Racial and Ethnic Diversity in Clinical Trials: Improving the Ethics of Data-Gathering

An illustration of a diverse group of people

Pharmaceutical and medical device companies have an ethical duty to develop products that are safe and efficacious for all patients who may use them. This includes racially and ethnically distinct subgroups, in whom differences in pharmacokinetics, efficacy, and safety may be observed.1 A review of 167 new molecular entities approved by the Food and Drug Administration (FDA) between 2008 and 2013 revealed that approximately 1 in 5 entities displayed differences in exposure and/or response across racial and ethnic groups.2 These data highlight the need for diversity in clinical trials, where these differences may be elucidated.

Despite the increasing diversity of the US population as a whole, people of color have been, and continue to be, underrepresented in clinical trials in the United States. For example, people of Hispanic/Latinx ethnicity make up 16% of the US population, but only 1% of clinical trial participants.3 However, the ideal approach is a bit more complex than simply attempting to match the demographics of the US population.

According to the FDA, clinical trials should enroll a population which reflects the population most likely to use the drug if it is approved2, which may or may not match the demographics of the US as a whole.

A striking example of this: African American/Black people make up 13% of the overall US population but disproportionately constitute 35% of all patients receiving dialysis for kidney failure.4 When considering these data, it is clear that proper representation of the African American/Black population is essential in clinical trials in kidney disease, if the scientific community is to truly understand the safe and effective use of new therapies.

The issue of diversity in clinical trials is not limited to underrepresentation in later-stage clinical trials. People of color are, in fact, overrepresented in Phase 1 clinical trials, which are normally used to establish safety and appropriate dosing. Phase 1 trials typically involve the greatest risk to patients with the lowest likelihood of clinical benefit. Frequently, there is a lack of compensation to those injured because of participation.5 Thus, attention must be paid to the composition of clinical trial populations across the spectrum of clinical development.

The factors determining the current lack of diversity in clinical trials are vast, systemic, and historical.

One key factor is that documented unethical medical research practices against marginalized populations has fostered distrust. A landmark example of injustice by the medical research community was the U.S. Public Health Service Syphilis Study at Tuskegee, which denied Black male participants informed consent and withheld standard of care for over 40 years.6 Another well-known example is the Holmesburg Prison experiment, in which prisoners were subjected to inhumane experimentation and suffered long-term side effects or death. The government permitted these experiments to continue for 10 years after there was documented evidence of wrongdoing and an ongoing investigation by the FDA.7 Past and ongoing patterns of discrimination have led to concerns among vulnerable populations about potential exploitation, poorly- communicated or undisclosed risks of experimental treatment, and the true motivations of researchers.8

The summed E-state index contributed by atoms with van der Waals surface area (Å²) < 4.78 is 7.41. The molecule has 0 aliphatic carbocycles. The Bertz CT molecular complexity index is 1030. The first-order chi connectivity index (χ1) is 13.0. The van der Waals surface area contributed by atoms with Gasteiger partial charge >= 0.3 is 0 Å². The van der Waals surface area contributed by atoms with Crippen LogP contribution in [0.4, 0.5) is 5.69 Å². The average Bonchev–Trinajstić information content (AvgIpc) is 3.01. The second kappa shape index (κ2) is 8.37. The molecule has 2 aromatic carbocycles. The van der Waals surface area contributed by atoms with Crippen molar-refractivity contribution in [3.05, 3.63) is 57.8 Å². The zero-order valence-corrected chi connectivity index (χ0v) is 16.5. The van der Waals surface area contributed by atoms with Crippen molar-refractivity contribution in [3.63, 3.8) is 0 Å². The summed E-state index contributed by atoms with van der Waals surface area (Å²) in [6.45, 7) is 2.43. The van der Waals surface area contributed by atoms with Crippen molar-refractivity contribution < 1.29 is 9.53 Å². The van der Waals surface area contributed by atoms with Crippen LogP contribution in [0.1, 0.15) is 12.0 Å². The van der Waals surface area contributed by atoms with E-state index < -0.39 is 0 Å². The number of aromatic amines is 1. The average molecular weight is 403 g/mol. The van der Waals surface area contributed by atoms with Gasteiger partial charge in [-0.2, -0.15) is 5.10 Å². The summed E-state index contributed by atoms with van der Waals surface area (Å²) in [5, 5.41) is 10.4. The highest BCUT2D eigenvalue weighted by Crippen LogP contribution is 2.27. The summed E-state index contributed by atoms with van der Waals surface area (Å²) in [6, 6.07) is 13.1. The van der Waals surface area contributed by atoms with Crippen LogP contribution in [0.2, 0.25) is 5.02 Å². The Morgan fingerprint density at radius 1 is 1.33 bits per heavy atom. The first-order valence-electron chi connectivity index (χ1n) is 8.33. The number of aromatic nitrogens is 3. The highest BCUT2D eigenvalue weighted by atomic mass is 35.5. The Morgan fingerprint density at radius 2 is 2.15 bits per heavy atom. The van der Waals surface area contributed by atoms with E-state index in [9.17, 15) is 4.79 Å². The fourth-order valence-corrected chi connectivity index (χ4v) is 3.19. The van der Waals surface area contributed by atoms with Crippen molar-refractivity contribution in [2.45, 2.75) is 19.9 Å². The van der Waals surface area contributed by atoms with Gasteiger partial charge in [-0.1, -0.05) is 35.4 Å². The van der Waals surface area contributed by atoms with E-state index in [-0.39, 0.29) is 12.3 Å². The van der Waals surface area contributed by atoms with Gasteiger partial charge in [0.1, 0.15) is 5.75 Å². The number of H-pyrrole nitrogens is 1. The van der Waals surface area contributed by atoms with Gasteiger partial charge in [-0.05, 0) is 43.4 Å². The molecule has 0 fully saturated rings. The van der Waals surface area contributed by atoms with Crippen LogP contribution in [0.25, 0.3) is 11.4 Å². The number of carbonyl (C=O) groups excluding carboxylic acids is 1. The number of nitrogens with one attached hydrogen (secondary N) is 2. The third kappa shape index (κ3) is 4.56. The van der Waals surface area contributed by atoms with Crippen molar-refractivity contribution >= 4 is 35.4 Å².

Importantly, the onus of overcoming this distrust lies not with patients but with the medical and scientific communities, including those conducting clinical trials.

While some people of color are justifiably distrusting of or unwilling to participate in the clinical trial process, additional factors contribute to their lack of representation. A review of cancer trials found that African American/Black and Hispanic/Latinx patients were less likely to be enrolled in trials, in relation to the number of US cancer cases in each subgroup, than their white counterparts. The study highlighted that, based on past research, these populations may be less likely to be offered trial participation.8 Potential explanations for this disparity include difficulty accessing underserved populations and cultural or language barriers between investigators and prospective participants.8 Socioeconomic factors may present a barrier to recruitment, as structural racism, low income, and lack of access to healthcare can contribute to lower clinical trial participation rates.8 Investigator bias also plays a role. In one study, van Ryn et al used survey data from 618 patient encounters with 193 physicians to assess physician perceptions of patient intelligence, feelings of affiliation toward the patient, and beliefs about patients’ likelihood for high-risk behavior and adherence to medical advice. They found that physicians tended to perceive African American/Black patients more negatively than white patients.9 Together, these studies demonstrate the many ways in which structural factors and implicit bias, prevalent in our healthcare system, impact the composition of clinical trial populations.